In this third installment of my special segment where I look back on my time in grad school I want to talk about what I actually took away from my program. I’m in the University of Wisconsin Madison’s School of Journalism and Mass Communication Master’s Pro-Track program. I realize that is a mouthful, which is why I typically refer to it as just the Pro-Track.
The program has only three core courses: short form journalism, long form journalism, and digital storytelling. The rest of the credits (you need 30) come from electives, either in the J-School or in any of the other departments on campus. I’ve taken classes in Zoology, History of Science, Life Science Communication and of course the J-School. Everyone has to have a specialty but you can choose to specialize in whatever field interests you most, I obviously chose science. I tried to choose electives that would be useful for science communication, not just journalism in general.
One of the best and worst things about the program is the flexibility it affords you to do whatever you want. I liked not having to fit into a pre-fab mold for what a Master’s student should look like. However, there were a lot of instances where I felt like I was completely on my own. Sure, I can always go ask for help, and when I’ve needed guidance I’ve sought it out. I just feel like in general, the Master’s Pro-Track students are an island unto themselves within the overall J-School. I literally had a PhD say to me once, “I don’t really consider you part of the department.” Yeah. Well, learning to be a practicing journalist is very different from doing academic research in communication, it just is.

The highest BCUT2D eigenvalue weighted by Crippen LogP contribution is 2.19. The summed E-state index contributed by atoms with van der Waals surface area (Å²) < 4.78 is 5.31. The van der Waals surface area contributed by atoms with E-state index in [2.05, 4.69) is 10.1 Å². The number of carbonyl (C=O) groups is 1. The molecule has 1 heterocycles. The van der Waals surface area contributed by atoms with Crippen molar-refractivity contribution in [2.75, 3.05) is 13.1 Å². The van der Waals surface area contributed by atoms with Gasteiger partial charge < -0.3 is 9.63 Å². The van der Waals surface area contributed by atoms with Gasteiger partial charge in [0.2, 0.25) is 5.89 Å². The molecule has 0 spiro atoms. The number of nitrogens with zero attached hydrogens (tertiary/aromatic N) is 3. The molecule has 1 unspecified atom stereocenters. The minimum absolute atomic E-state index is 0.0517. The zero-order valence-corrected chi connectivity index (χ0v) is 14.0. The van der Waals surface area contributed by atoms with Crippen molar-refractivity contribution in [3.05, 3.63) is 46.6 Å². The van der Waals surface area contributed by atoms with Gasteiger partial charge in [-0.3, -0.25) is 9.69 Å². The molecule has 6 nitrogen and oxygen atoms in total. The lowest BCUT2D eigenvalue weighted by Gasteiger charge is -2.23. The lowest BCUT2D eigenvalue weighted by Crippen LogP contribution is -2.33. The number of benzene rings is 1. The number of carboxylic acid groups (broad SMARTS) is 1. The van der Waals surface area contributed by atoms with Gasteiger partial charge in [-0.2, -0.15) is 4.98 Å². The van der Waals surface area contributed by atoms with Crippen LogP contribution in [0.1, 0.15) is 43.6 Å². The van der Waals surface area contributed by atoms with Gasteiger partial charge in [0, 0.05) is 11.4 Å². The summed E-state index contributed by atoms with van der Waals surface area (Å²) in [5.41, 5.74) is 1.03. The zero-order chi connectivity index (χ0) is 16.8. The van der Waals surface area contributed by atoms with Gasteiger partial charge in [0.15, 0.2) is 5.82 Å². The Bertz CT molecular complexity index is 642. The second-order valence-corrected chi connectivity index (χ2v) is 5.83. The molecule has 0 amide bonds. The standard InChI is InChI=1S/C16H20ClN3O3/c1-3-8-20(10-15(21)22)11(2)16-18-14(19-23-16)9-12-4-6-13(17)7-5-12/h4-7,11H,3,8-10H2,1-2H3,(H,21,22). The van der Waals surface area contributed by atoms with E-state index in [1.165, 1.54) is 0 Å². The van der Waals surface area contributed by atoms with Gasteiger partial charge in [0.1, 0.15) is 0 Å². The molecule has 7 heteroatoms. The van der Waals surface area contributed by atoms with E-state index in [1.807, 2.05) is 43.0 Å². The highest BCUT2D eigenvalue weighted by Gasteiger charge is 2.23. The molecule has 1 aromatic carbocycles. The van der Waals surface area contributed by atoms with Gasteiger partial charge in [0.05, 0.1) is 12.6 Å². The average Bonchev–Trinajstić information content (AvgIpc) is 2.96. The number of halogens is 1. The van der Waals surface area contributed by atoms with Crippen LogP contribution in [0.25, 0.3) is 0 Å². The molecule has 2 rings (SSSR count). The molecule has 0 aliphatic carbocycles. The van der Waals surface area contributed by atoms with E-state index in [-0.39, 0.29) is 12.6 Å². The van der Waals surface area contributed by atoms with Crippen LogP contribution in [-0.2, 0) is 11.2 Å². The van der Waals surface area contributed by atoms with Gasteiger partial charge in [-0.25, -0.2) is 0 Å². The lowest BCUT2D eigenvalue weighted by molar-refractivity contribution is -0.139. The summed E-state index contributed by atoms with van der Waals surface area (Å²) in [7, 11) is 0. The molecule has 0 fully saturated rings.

Still, while we might be our own island, it wasn’t exactly a lonely island. The best thing about the way the MA Pro-Track program is structured is that you go through it with a cohort. The group of people I went through this grad school experience with were a supportive, and in my humble opinion, critical part of the program. More often than not, they were my sounding board for ideas, they answered my questions, they helped me talk through issues or problems, and they offered advice. On days when I wanted to tell journalism to go screw itself, they pulled me back. In several instances they became real friends, and an important part of my Madison life. I am very grateful to them, for helping me make the most out of this experience. (You can get the links to all of their blogs/websites here and I do sincerely encourage you to check them out).
There is a lot more I could expound on about my experience, good and bad. If you are interested in the Pro-Track, or are a prospective student feel free to send me an email and I’d be happy to discuss the program in more specific terms.